Current issue: 57(3)

Under compilation: 58(1)

Scopus CiteScore 2021: 2.8
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Silva Fennica 1926-1997
Acta Forestalia Fennica

Articles containing the keyword 'somatic embryogenesis'

Category : Article

article id 5400, category Article
Kari J. Jokinen, Don J. Durzan. (1994). Properties of rescued embryonal suspensor masses of Norway spruce determined by the genotype and the environment in vitro. Silva Fennica vol. 28 no. 2 article id 5400.
Keywords: Norway spruce; Picea abies; growth; somatic embryogenesis; callus
Abstract | View details | Full text in PDF | Author Info

53 genotypes of embryonal suspensor masses (ESMs) rescued from mature seeds of Norway spruce (Picea abies (L.) H. Karst.) were examined for their pattern of growth and development under standardized culture conditions in vitro. Patterns were classified according to the colour of the colonies grown in darkness, clarity of cell masses and proembryos in the mucilaginous ESM, surface boundary topology of colonies, structure of suspensors, growth rate of the ESM, and recovery of mature embryos.

Five distinctive major growth patterns were observed among ESM colonies under standardized culture conditions. The multiplication of proembryos and early embryos by cleavage and budding polyembryony was the main factor contributing to proliferation and colony growth and further determined the morphology of the colonies. Callus and teratological structures were induced from early embryos by changing the standardized culture conditions i.e. inadequate subculture, excessive dose of 2,4-D in the medium and premature exposure of the colonies to light. Results enable the selection of ESM genotypes for the predictable recovery of mature somatic embryos.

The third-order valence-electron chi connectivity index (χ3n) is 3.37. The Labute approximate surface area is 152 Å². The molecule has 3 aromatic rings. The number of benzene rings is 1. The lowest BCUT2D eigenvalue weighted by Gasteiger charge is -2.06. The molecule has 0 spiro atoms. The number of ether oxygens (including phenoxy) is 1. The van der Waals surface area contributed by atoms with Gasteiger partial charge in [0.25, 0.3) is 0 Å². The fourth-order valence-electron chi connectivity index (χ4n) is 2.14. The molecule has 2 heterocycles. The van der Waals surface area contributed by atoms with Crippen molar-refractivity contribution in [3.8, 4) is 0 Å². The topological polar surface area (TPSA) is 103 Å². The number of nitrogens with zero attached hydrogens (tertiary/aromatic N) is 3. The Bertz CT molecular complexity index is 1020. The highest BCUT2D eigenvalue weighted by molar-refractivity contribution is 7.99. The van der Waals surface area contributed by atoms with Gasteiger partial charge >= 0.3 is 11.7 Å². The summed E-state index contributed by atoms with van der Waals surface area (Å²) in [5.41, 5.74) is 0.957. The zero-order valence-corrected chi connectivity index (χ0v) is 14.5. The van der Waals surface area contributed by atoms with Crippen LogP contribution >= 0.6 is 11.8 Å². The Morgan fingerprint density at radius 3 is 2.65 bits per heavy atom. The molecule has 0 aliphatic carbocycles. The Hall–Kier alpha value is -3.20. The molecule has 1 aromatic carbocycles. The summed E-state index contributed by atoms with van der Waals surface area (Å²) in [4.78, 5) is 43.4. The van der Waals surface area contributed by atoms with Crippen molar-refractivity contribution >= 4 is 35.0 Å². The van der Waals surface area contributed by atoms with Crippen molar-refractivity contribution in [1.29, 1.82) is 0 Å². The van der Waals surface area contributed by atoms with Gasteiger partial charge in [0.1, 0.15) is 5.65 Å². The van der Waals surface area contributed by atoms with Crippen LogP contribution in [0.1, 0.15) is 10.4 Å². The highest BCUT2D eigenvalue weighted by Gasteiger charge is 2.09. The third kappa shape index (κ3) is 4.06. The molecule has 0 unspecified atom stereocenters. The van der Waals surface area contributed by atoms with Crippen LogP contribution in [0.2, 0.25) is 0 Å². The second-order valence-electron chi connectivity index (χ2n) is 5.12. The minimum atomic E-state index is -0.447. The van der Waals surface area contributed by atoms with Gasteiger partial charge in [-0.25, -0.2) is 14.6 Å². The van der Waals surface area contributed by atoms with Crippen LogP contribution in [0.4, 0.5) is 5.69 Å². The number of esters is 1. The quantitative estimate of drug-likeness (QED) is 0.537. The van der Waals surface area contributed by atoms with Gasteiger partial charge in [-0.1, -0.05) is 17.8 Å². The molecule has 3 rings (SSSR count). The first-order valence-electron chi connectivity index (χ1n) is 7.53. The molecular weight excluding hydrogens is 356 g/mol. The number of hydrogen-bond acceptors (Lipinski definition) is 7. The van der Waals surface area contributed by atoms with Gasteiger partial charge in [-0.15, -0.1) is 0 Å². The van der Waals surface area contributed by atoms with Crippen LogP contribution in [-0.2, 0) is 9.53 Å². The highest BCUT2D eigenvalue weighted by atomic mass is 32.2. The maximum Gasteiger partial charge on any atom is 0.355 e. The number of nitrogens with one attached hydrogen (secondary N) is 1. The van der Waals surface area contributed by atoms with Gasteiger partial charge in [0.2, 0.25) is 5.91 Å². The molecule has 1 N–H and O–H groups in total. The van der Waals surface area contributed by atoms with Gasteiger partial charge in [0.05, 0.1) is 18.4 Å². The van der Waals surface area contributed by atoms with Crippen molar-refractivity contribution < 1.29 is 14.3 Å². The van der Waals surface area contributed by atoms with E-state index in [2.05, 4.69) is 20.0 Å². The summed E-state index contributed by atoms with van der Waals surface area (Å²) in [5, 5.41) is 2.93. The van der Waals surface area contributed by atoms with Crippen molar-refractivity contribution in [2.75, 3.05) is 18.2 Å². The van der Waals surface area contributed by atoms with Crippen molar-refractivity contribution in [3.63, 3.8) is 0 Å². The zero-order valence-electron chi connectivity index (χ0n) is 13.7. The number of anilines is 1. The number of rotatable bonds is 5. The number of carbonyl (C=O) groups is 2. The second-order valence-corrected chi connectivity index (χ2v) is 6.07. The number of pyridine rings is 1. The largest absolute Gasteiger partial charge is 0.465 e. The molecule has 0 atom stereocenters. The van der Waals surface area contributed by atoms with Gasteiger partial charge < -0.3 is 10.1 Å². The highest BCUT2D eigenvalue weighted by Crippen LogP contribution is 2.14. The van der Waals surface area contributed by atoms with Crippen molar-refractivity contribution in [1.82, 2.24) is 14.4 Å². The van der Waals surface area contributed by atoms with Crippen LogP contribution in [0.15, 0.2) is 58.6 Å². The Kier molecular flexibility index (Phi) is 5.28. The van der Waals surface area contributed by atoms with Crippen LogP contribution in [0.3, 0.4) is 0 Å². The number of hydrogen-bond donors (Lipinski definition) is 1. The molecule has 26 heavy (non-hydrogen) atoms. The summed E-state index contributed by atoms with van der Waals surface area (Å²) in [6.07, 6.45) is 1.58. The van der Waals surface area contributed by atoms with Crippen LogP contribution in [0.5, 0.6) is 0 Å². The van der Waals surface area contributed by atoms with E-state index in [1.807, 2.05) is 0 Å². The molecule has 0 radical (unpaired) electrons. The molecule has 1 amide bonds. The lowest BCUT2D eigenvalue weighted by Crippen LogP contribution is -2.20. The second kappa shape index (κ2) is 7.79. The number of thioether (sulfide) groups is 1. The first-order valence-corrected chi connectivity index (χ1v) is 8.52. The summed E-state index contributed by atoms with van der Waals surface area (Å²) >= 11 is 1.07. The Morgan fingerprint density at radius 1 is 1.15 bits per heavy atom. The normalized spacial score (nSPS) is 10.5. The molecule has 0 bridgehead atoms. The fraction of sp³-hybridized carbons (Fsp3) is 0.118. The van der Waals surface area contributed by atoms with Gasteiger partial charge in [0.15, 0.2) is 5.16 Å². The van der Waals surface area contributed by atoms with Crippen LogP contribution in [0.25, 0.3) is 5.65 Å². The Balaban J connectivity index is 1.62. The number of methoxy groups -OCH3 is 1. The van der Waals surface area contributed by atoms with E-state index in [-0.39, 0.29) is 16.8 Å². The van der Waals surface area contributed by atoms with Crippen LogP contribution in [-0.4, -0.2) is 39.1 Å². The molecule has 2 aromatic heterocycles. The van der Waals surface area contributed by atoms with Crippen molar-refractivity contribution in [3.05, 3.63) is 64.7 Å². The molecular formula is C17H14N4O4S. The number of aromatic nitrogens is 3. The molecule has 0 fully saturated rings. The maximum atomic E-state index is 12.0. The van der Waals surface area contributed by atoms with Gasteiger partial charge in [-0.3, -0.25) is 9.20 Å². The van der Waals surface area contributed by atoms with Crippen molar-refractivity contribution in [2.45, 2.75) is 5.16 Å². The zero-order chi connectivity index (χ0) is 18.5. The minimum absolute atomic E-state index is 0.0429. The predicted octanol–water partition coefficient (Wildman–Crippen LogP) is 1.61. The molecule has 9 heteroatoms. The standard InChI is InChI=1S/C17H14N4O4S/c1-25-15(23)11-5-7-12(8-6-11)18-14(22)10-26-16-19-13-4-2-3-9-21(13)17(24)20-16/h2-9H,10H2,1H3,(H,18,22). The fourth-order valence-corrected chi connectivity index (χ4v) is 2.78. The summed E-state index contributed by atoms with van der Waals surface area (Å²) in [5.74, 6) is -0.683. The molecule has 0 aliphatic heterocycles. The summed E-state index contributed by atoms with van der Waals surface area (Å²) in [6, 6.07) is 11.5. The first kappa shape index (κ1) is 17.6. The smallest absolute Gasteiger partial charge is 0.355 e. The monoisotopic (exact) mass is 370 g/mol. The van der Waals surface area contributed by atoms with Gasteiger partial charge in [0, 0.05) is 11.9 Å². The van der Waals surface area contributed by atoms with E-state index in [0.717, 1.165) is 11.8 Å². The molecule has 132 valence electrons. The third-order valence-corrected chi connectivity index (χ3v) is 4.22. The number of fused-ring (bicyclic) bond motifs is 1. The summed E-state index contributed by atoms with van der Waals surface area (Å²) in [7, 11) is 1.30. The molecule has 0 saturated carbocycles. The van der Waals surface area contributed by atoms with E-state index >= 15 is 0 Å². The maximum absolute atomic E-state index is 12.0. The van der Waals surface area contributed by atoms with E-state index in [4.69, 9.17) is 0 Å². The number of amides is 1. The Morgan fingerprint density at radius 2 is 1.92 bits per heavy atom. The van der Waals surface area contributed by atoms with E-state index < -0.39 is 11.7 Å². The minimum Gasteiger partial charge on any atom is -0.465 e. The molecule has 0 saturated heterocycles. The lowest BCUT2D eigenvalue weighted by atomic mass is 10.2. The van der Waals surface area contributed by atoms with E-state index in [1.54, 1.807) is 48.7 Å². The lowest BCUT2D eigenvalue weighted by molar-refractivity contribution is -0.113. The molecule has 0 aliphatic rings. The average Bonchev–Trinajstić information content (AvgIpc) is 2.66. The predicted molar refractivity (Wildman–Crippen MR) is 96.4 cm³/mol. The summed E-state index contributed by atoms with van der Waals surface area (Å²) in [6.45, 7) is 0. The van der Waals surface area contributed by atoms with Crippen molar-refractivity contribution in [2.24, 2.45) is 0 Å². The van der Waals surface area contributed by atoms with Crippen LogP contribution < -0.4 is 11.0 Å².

• Jokinen, E-mail: kj@mm.unknown (email)
  • Durzan, E-mail: dd@mm.unknown
article id 5466, category Article
Hely Häggman. (1991). Application of biotechnology to forest tree breeding. Silva Fennica vol. 25 no. 4 article id 5466.
Keywords: tree breeding; micropropagation; vegetative propagation; somatic embryogenesis; conventional breeding; somaclonal variation; biotechnology; gene transfer
Abstract | View details | Full text in PDF | Author Info

Forest tree breeding involves manipulation of genetic composition of populations and individuals, and biotechnology focuses on selected individuals. The new techniques cannot replace the conventional breeding techniques but both need effective cooperation of each other. Thus, the distinction between conventional breeding and biotechnology is artificial. The biotechnology methods are new and fast developing and the future with field and progeny testing will show which techniques will be permanently adopted into tree breeding. For instance, the earlier hope of the use of somaclonal variation as a new source of variability and a powerful tool for the breeder seem today quite the opposite. Somaclonal variation constituting a major problem in present-day micropropagation is due to the unpredictable variation. Based on knowledge of today, especially micropropagation via somatic embryos, transgenic trees and the identification of major genes seem to be good candidates to be permanently adopted into tree breeding.